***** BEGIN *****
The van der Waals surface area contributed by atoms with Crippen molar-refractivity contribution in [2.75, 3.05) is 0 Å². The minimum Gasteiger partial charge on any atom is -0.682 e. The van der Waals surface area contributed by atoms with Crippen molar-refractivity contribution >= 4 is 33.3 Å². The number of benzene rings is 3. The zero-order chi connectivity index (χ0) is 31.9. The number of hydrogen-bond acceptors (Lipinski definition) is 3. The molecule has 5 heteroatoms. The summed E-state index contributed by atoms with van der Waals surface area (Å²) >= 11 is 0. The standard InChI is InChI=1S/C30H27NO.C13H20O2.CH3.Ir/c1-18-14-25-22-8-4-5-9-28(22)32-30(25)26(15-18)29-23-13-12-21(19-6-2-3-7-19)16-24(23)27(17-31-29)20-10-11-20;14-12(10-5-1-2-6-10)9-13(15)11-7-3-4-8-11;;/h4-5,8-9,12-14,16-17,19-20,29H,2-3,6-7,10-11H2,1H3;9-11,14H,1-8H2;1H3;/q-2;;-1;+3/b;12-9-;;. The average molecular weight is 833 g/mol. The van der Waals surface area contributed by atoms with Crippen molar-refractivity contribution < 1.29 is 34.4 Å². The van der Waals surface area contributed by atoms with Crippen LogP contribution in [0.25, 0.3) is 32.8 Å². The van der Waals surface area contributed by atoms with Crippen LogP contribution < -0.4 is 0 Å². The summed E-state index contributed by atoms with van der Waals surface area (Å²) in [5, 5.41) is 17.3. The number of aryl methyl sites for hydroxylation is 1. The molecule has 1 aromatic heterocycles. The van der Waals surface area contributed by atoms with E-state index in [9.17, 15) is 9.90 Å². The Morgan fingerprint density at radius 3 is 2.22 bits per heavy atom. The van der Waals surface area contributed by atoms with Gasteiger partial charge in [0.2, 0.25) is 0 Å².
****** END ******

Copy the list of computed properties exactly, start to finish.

The van der Waals surface area contributed by atoms with Crippen molar-refractivity contribution in [2.75, 3.05) is 0 Å². The minimum Gasteiger partial charge on any atom is -0.682 e. The van der Waals surface area contributed by atoms with Crippen molar-refractivity contribution >= 4 is 33.3 Å². The number of benzene rings is 3. The zero-order chi connectivity index (χ0) is 31.9. The number of hydrogen-bond acceptors (Lipinski definition) is 3. The molecule has 5 heteroatoms. The summed E-state index contributed by atoms with van der Waals surface area (Å²) >= 11 is 0. The standard InChI is InChI=1S/C30H27NO.C13H20O2.CH3.Ir/c1-18-14-25-22-8-4-5-9-28(22)32-30(25)26(15-18)29-23-13-12-21(19-6-2-3-7-19)16-24(23)27(17-31-29)20-10-11-20;14-12(10-5-1-2-6-10)9-13(15)11-7-3-4-8-11;;/h4-5,8-9,12-14,16-17,19-20,29H,2-3,6-7,10-11H2,1H3;9-11,14H,1-8H2;1H3;/q-2;;-1;+3/b;12-9-;;. The average molecular weight is 833 g/mol. The van der Waals surface area contributed by atoms with Crippen molar-refractivity contribution < 1.29 is 34.4 Å². The van der Waals surface area contributed by atoms with Crippen LogP contribution in [0.25, 0.3) is 32.8 Å². The van der Waals surface area contributed by atoms with Crippen LogP contribution < -0.4 is 0 Å². The summed E-state index contributed by atoms with van der Waals surface area (Å²) in [5, 5.41) is 17.3. The number of aryl methyl sites for hydroxylation is 1. The molecule has 1 aromatic heterocycles. The van der Waals surface area contributed by atoms with E-state index in [9.17, 15) is 9.90 Å². The Morgan fingerprint density at radius 3 is 2.22 bits per heavy atom. The van der Waals surface area contributed by atoms with Gasteiger partial charge in [0.2, 0.25) is 0 Å².